Protecting Chickens From Predators: Can You Predator Proof Your Flock?
Do Skunks Kill Chickens? Take Steps to Protect Your Flock
Reading Time: 5 minutes
Can you predator proof your flock? Of course, the answer is yes and no. As with most all other issues in life, the question of protecting chickens from predators is relative to the situation. Protecting chickens from predators is a top priority for most poultry keepers, and if you’ve ever had the misfortune of having your flock attacked by some predator, then you know how devastating it can be.
So what do I mean by yes and no? Well, if you live in a suburban or urban area your chances of success are greater. Many areas have restrictions on the number of birds you can have and whether or not you can have a rooster for protection and breeding. Most of these areas have requirements for containment in a yard or at least within the borders of the owner’s property. I’ve seen some of my suburban/urban counterparts with some of the cutest covered chicken yards and coops in all of chickendom. Some of them are lovelier than my home!
Many people have covered chicken runs in urban and suburban settings as a way of protecting chickens from predators. Fenced-in yards or some other kind of protective border is usually required, especially if you’re keeping chickens as pets. I have friends in Georgia who turned the last two stalls of their horse barn into the most amazing chicken yard. They included a closed in coop area, a screened porch area and an outside covered run. It is amazingly functional and dare I say beautiful? Of course, depending on where you’re located, your list of predators will be smaller than your rural counterpart. The challenges faced by each location of chicken keepers varies, but the desire to protect the flock is the same. The pleasure of keeping a flock is undeniably universal.
In rural areas, we face larger threats to our flocks, and protecting chickens from predators is more difficult. Here on our farm we have coyotes, skunks, raccoons, opossums, snakes, bobcats, fox, hawks, eagles, an occasional stray dog, panthers, and wild hogs. We don’t confine our birds; they are free ranged most of the year. We offer protection to them in several ways.
For the rooster yard, where we keep the rooster who is breeding or the “backup” guy, and the breeding coops/yards we provide multiple layers of protection. All of the yards are made with poultry wire all around, but the rooster yard and breeding coops have rabbit wire inside that. We have also had to cut tin, tap it into the ground, and zip-tie it to the wire to keep skunks from digging. Over their yards, we have wire and/or netting. Also, their respective gates have clip locks. Because they are in a confined area, they are more vulnerable since they have limited places to hide and run.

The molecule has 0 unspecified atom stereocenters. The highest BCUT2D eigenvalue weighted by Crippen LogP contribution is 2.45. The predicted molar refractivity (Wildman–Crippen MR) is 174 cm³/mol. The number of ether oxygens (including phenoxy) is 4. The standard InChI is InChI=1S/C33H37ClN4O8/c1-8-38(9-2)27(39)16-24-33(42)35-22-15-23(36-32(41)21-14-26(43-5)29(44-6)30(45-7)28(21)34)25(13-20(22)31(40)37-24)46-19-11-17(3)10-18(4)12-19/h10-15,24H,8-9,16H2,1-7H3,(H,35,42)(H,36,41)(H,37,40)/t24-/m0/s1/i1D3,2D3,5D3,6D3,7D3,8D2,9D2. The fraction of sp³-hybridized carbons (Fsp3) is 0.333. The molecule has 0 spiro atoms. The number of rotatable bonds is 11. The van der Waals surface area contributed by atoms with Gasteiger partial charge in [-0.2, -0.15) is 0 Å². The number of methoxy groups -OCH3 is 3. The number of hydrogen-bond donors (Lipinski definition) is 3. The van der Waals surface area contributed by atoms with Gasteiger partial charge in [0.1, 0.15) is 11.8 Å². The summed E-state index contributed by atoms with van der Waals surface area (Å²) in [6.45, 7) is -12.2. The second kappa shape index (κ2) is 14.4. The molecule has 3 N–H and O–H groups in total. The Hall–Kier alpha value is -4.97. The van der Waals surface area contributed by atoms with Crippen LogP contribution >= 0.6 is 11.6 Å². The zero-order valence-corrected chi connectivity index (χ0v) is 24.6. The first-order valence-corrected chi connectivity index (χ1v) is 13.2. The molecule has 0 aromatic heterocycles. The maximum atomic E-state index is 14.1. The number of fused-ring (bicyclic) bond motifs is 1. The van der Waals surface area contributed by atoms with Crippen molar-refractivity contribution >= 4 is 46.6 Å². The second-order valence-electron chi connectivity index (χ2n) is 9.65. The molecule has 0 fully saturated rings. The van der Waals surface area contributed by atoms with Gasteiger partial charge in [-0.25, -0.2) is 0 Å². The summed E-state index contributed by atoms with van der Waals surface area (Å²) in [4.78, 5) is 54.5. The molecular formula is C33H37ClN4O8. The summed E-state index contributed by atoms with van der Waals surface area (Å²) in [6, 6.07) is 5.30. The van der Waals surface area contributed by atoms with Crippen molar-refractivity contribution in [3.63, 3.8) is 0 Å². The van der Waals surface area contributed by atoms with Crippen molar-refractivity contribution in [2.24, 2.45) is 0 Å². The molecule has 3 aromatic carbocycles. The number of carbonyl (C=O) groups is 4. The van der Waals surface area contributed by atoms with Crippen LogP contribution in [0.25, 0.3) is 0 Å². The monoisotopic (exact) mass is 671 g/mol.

For the flock in general, there is an elevated coop so they can get under it to escape aerial predators, and of course their coop is left open all day for protection and egg laying. They also have a nice stand of trees they can hide under in their yard. When they are free ranged, the dogs are on patrol and the rooster is always on the lookout for danger. We have a rooster, “Red,” who is extremely watchful and sounds the alarm at the least threat. He even responds to the hawks screaming at a distance. You can see him trying to decide if the hawk is coming his way. The flock can also hide under brush, trees, buildings, and sheds.
We have found that having livestock on the farm cuts down on our predator numbers too. When the land beside and behind us was clear cut, we had a sudden influx of predators, but they seemed to move on quickly.
Several years ago, we had the chickens in the fruit orchard for clean-up duty. I can’t remember the circumstance, but for some reason, we were away from the farm when it was time to shut the chicken coop (ours is portable as you can see in the photo). When I made it out there and did my headcount, there were very few in the coop. I found some in the nearby trees and they could not be coaxed down. In the morning, I saw why. They had been invaded by the coyote pack. I lost over 15 birds that night and it was a struggle for several days to get them to trust me that the coop was safe and that I would shut them up on time. Lesson learned the hard way.
The reality is that we will lose some birds to chicken predators. With free ranging and the rural setting we farm in, it is inevitable. Keeping our losses as low as possible is what we strive for. We have not lost a bird to a predator in over 6 months. The last one we lost was to a hawk. Before that, it had been almost a year since we had experienced a loss of poultry life. For us, they are not pets or hobbies, they are part of our sustenance farming practice. We’re raising chickens for eggs, meat, and endless entertainment.
What do you do to when it comes to protecting chickens from predators? What restrictions do you have on you and your flock because of your location? What kind of predators do you have? I am always eager to learn what other poultry keepers do to keep their flocks safe from predators.
Safe and Happy Journey,
Rhonda and The Pack
Originally published in 2015 and regularly vetted for accuracy.